Abstract 65: Flavin Monoxygenase 3 (FMO3) is a Novel Regulator of Hepatic Cholesterol Metabolism and Transintestinal Cholesterol Efflux (TICE).
Recent studies have revealed a novel route for cholesterol disposal through intestine known as transintestinal cholesterol efflux (TICE) that significantly contributes to fecal neutral sterol loss. This pathway is an integral part of reverse cholesterol transport (RCT), yet major mechanisms regulating TICE are not well understood. Using an unbiased transcriptional profiling approach in mouse models of augmented TICE, we found that hepatic expression of the enzyme Flavin monoxygenase 3 (FMO3) was dramatically repressed. At the same time we identified this enzyme through transcriptional profiling, it was reported that plasma levels of its product trimethylamineoxide (TMAO) are highly predictive of atheroslcerosis in humans, and TMAO is proatherogenic in mice. To further understand FMO3’s role as a regulator of cholesterol metabolism we used antisense oligonucleotides (ASO) to knockdown FMO3 expression in mouse liver in C57BL/6 mice fed either low (0.02%) or high (0.2%) levels of dietary cholesterol. As expected, FMO3 knockdown (>90% knockdown in the liver) increased the TMA/TMAO ratio in plasma more than 3-fold. Interestingly, knockdown of FMO biliary cholesterol levels were reduced by 60%, whereas fecal cholesterol loss was quite normal in FMO3 ASO treated mice fed a high cholesterol diet, which phenocopies a previously described mouse model where TICE predominates (NPC1L1-liver transgenic mice). ASO-mediated knockdown of FMO3 also unexpectedly reduced hepatic cholesteryl ester (CE) storage by 70% in mice fed 0.2% cholesterol. In parallel, knockdown of FMO3 reduces plasma VLDL cholesterol levels and the secretion rate of VLDL cholesteryl ester, but not triacylglycerol in cholesterol fed mice. FMO3 knockdown also reduced the hepatic expression of several liver X receptor (LXR) target genes, while increasing expression of genes involved in cholesterol synthesis. Collectively, these studies have identified FMO3 as a novel regulator of hepatic cholesterol metabolism and TICE. Given that plasma levels of FMO3’s product (TMAO) are strongly associated with atherosclerosis development in humans, and production of TMAO promotes atherosclerosis in mice, these studies have important implications for future cardiovascular drug discovery.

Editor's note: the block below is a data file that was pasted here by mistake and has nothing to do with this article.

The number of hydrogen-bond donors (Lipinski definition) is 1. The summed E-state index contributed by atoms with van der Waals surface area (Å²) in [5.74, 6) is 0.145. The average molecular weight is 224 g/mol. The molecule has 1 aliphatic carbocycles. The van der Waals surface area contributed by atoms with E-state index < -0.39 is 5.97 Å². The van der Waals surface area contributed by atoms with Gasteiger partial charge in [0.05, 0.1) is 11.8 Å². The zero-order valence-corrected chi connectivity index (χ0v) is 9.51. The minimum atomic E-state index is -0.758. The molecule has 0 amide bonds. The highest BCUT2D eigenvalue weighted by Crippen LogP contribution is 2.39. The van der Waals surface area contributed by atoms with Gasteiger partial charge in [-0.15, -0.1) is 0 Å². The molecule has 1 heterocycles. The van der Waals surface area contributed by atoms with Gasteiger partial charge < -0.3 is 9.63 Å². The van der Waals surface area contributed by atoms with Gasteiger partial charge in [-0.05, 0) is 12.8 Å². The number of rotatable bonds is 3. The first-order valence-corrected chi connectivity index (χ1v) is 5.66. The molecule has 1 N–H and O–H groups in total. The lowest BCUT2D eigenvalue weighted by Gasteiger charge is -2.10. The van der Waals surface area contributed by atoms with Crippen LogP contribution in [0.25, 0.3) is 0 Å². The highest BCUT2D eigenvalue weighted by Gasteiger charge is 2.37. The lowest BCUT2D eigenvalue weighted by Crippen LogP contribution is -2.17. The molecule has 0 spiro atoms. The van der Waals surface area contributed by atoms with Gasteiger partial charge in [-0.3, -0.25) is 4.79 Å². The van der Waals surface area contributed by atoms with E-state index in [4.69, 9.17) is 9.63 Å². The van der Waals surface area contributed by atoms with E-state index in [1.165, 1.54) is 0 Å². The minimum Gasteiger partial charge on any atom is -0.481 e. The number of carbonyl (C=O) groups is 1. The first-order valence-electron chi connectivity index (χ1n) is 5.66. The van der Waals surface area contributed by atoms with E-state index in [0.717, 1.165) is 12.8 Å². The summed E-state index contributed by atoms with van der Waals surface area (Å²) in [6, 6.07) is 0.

- © 2013 by American Heart Association, Inc.